If this move was to prevent the pistols from getting into the hands of the Polish resistance, it failed. The resistance quickly established a network among the employees that began smuggling pistols out of the factory. The initial supply of barrels for the underground came from parts pilfered by patriotic workers before the Germans established security in the conquered plant in 1939. When these ran out, an underground shop was established in Warsaw for the purpose of making the barrels. As one resistance report states, there were 200 barrels produced in a six-month period between 1943 and 1944, which gives an idea about the rate at which the pistols were smuggled. One participant describes in detail how the smuggling operation worked: “When we were directed [by factory management] to go on a supply run ... to fetch steel, oxygen, or other materials, [my partner] would meander around the truck, getting it ready for the road, and I would go to the steel warehouse to see my friend ... . The friend had a job at the warehouse, while other resistance members who worked at the weapon assembly division would bring the Vis pistols to the warehouse and conceal them on the shelves where the steel was. I would go up to the shelves and stuff two, three, and sometimes even four pistols under my waist, then head for the car garage and conceal them in the truck cab. I would put them under the seat, under the gas tank, or inside the spare wheel [compartment] by attaching them to the tire with chicken wire. Then we’d get on the road. At the gate, the security guard would check the truck bed and look around, but the pistols were always well concealed.”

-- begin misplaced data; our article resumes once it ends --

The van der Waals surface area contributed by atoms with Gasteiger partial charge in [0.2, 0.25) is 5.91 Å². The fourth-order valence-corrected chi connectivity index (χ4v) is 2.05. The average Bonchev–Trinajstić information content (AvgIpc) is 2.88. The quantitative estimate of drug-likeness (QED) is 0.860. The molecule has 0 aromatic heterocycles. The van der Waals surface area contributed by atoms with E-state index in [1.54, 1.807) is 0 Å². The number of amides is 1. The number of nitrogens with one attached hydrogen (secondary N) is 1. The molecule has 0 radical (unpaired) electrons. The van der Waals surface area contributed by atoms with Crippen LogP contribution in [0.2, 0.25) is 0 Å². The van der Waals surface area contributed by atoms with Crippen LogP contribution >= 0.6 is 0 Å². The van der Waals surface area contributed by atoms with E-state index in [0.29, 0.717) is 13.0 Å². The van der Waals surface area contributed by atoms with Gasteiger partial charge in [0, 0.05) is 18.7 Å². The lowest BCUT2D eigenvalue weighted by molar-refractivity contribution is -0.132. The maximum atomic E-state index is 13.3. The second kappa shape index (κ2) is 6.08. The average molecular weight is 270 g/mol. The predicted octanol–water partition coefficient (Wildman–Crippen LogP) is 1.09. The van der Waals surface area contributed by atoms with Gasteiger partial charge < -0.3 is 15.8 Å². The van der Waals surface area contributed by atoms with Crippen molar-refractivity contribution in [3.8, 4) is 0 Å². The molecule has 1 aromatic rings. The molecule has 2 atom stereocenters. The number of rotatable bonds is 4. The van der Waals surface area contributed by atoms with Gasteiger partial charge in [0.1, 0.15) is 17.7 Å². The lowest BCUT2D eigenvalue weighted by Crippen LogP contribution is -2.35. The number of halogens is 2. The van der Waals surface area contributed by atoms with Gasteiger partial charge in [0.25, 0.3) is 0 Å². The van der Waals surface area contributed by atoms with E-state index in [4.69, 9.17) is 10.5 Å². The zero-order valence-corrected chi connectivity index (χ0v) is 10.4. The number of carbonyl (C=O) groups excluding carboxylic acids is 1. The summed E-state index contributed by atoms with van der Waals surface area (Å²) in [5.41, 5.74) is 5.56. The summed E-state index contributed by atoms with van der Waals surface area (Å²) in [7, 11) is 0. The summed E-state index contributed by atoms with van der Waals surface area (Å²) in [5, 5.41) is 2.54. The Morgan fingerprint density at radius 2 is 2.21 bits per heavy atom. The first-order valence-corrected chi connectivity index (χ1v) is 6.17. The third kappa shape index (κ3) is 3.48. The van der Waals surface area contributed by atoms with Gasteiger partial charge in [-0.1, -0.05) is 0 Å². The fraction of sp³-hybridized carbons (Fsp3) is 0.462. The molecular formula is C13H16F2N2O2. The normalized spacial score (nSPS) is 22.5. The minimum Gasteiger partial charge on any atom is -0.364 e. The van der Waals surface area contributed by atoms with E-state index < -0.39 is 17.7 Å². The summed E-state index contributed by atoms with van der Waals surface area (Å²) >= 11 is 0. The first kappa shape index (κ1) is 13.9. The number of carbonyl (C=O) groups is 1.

This was just one of the ways in which pistols were smuggled. More typically, they left the factory in official capacity, but the documents were falsified to give a higher number to the security checkpoint when leaving the factory than what arrived at the destination. On the way out of town, the truck would stop by a storefront run by one of the resistance members and drop off the extra pistols.
One technique that facilitated pistol smuggling was the cloning of serial numbers. Unlike a pistol without any serial number, a cloned pistol would arouse no suspicion at the factory, so long as it was kept away from the original. The serial numbers were stamped early in the production process on the frame and slide—and the person assigning the numbers was a member of the resistance. At the end of the production line, the foreman in charge, also a resistance member, would set aside the parts with cloned numbers and carry them to the steel warehouse. Once the cloned pistol left the factory grounds, the serial number would be removed to make it harder to trace, should the pistol fall into German hands.
For a time, the Germans were completely unaware of the smuggling operation, until one day in September 1942, when a six-person commando of resistance fighters was traveling by rail to execute a Nazi collaborator. The commando was armed with the smuggled Vis pistols. Once on the train, they were surrounded by the Gestapo, and a shootout followed. Four of the fighters escaped, killing one of the Gestapo guards and wounding two more, but one fighter was killed, and worse, another captured.